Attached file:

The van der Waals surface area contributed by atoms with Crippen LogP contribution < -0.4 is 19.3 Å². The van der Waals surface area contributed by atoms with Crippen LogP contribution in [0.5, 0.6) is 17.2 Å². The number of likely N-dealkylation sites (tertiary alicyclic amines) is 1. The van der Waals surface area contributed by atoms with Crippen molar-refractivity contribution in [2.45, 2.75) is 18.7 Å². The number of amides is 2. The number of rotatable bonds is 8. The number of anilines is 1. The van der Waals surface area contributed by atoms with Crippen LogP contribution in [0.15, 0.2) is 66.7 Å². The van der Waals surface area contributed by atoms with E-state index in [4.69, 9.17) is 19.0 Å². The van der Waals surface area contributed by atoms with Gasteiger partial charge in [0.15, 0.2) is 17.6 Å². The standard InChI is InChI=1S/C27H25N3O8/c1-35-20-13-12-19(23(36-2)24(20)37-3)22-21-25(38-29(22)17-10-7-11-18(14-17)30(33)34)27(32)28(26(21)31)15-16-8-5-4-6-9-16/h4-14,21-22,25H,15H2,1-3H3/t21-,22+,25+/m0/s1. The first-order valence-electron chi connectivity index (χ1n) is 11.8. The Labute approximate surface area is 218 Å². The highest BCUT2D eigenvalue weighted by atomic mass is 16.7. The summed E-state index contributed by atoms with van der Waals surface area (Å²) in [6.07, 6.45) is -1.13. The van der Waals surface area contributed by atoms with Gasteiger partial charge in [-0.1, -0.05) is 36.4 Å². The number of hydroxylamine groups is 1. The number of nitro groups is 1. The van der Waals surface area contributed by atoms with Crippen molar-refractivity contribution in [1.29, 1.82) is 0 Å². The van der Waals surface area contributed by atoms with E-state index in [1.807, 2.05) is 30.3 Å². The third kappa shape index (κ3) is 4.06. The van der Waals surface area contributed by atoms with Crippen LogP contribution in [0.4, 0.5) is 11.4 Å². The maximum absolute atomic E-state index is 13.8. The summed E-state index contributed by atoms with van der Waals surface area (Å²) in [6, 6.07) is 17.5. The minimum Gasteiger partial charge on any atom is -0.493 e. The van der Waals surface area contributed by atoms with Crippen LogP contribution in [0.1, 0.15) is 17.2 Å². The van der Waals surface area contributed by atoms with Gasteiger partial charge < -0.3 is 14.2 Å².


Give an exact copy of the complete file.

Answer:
The van der Waals surface area contributed by atoms with Crippen LogP contribution < -0.4 is 19.3 Å². The van der Waals surface area contributed by atoms with Crippen LogP contribution in [0.5, 0.6) is 17.2 Å². The number of likely N-dealkylation sites (tertiary alicyclic amines) is 1. The van der Waals surface area contributed by atoms with Crippen molar-refractivity contribution in [2.45, 2.75) is 18.7 Å². The number of amides is 2. The number of rotatable bonds is 8. The number of anilines is 1. The van der Waals surface area contributed by atoms with Crippen LogP contribution in [0.15, 0.2) is 66.7 Å². The van der Waals surface area contributed by atoms with E-state index in [4.69, 9.17) is 19.0 Å². The van der Waals surface area contributed by atoms with Gasteiger partial charge in [0.15, 0.2) is 17.6 Å². The standard InChI is InChI=1S/C27H25N3O8/c1-35-20-13-12-19(23(36-2)24(20)37-3)22-21-25(38-29(22)17-10-7-11-18(14-17)30(33)34)27(32)28(26(21)31)15-16-8-5-4-6-9-16/h4-14,21-22,25H,15H2,1-3H3/t21-,22+,25+/m0/s1. The first-order valence-electron chi connectivity index (χ1n) is 11.8. The Labute approximate surface area is 218 Å². The highest BCUT2D eigenvalue weighted by atomic mass is 16.7. The summed E-state index contributed by atoms with van der Waals surface area (Å²) in [6.07, 6.45) is -1.13. The van der Waals surface area contributed by atoms with Gasteiger partial charge in [-0.1, -0.05) is 36.4 Å². The number of hydroxylamine groups is 1. The number of nitro groups is 1. The van der Waals surface area contributed by atoms with Crippen molar-refractivity contribution in [1.29, 1.82) is 0 Å². The van der Waals surface area contributed by atoms with E-state index in [1.807, 2.05) is 30.3 Å². The third kappa shape index (κ3) is 4.06. The van der Waals surface area contributed by atoms with Crippen LogP contribution in [0.4, 0.5) is 11.4 Å². The maximum absolute atomic E-state index is 13.8. The summed E-state index contributed by atoms with van der Waals surface area (Å²) in [6, 6.07) is 17.5. The minimum Gasteiger partial charge on any atom is -0.493 e. The van der Waals surface area contributed by atoms with Crippen LogP contribution in [0.1, 0.15) is 17.2 Å². The van der Waals surface area contributed by atoms with Gasteiger partial charge < -0.3 is 14.2 Å².